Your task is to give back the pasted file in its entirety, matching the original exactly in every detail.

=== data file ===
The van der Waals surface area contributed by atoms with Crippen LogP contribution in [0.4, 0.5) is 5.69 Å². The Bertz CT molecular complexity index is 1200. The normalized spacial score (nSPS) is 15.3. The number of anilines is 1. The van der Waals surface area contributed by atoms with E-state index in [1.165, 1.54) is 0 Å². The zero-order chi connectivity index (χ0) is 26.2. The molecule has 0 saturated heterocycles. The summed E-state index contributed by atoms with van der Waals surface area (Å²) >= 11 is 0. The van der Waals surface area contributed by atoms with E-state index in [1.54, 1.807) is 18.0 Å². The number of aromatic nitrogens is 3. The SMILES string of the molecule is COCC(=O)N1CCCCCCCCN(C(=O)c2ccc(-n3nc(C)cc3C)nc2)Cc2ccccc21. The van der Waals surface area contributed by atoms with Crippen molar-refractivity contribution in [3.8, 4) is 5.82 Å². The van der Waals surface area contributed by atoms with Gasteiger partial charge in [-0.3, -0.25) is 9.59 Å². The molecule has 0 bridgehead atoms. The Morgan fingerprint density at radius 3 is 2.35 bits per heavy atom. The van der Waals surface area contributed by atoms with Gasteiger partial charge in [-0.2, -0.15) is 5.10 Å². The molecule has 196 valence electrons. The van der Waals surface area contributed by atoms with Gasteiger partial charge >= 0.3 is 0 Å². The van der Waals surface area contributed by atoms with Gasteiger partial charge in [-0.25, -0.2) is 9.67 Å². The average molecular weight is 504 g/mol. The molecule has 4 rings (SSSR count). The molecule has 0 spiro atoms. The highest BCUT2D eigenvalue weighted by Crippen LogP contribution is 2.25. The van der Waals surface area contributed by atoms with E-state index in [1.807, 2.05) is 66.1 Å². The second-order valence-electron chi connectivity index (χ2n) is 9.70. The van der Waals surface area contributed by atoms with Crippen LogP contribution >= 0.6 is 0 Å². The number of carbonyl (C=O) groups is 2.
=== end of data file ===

The van der Waals surface area contributed by atoms with Crippen LogP contribution in [0.4, 0.5) is 5.69 Å². The Bertz CT molecular complexity index is 1200. The normalized spacial score (nSPS) is 15.3. The number of anilines is 1. The van der Waals surface area contributed by atoms with E-state index in [1.165, 1.54) is 0 Å². The zero-order chi connectivity index (χ0) is 26.2. The molecule has 0 saturated heterocycles. The summed E-state index contributed by atoms with van der Waals surface area (Å²) >= 11 is 0. The van der Waals surface area contributed by atoms with E-state index in [1.54, 1.807) is 18.0 Å². The number of aromatic nitrogens is 3. The SMILES string of the molecule is COCC(=O)N1CCCCCCCCN(C(=O)c2ccc(-n3nc(C)cc3C)nc2)Cc2ccccc21. The van der Waals surface area contributed by atoms with Crippen molar-refractivity contribution in [3.8, 4) is 5.82 Å². The van der Waals surface area contributed by atoms with Gasteiger partial charge in [-0.3, -0.25) is 9.59 Å². The molecule has 0 bridgehead atoms. The Morgan fingerprint density at radius 3 is 2.35 bits per heavy atom. The van der Waals surface area contributed by atoms with Gasteiger partial charge in [-0.2, -0.15) is 5.10 Å². The molecule has 196 valence electrons. The van der Waals surface area contributed by atoms with Gasteiger partial charge >= 0.3 is 0 Å². The van der Waals surface area contributed by atoms with Gasteiger partial charge in [-0.25, -0.2) is 9.67 Å². The average molecular weight is 504 g/mol. The molecule has 4 rings (SSSR count). The molecule has 0 spiro atoms. The highest BCUT2D eigenvalue weighted by Crippen LogP contribution is 2.25. The van der Waals surface area contributed by atoms with E-state index in [1.807, 2.05) is 66.1 Å². The second-order valence-electron chi connectivity index (χ2n) is 9.70. The van der Waals surface area contributed by atoms with Crippen LogP contribution >= 0.6 is 0 Å². The number of carbonyl (C=O) groups is 2.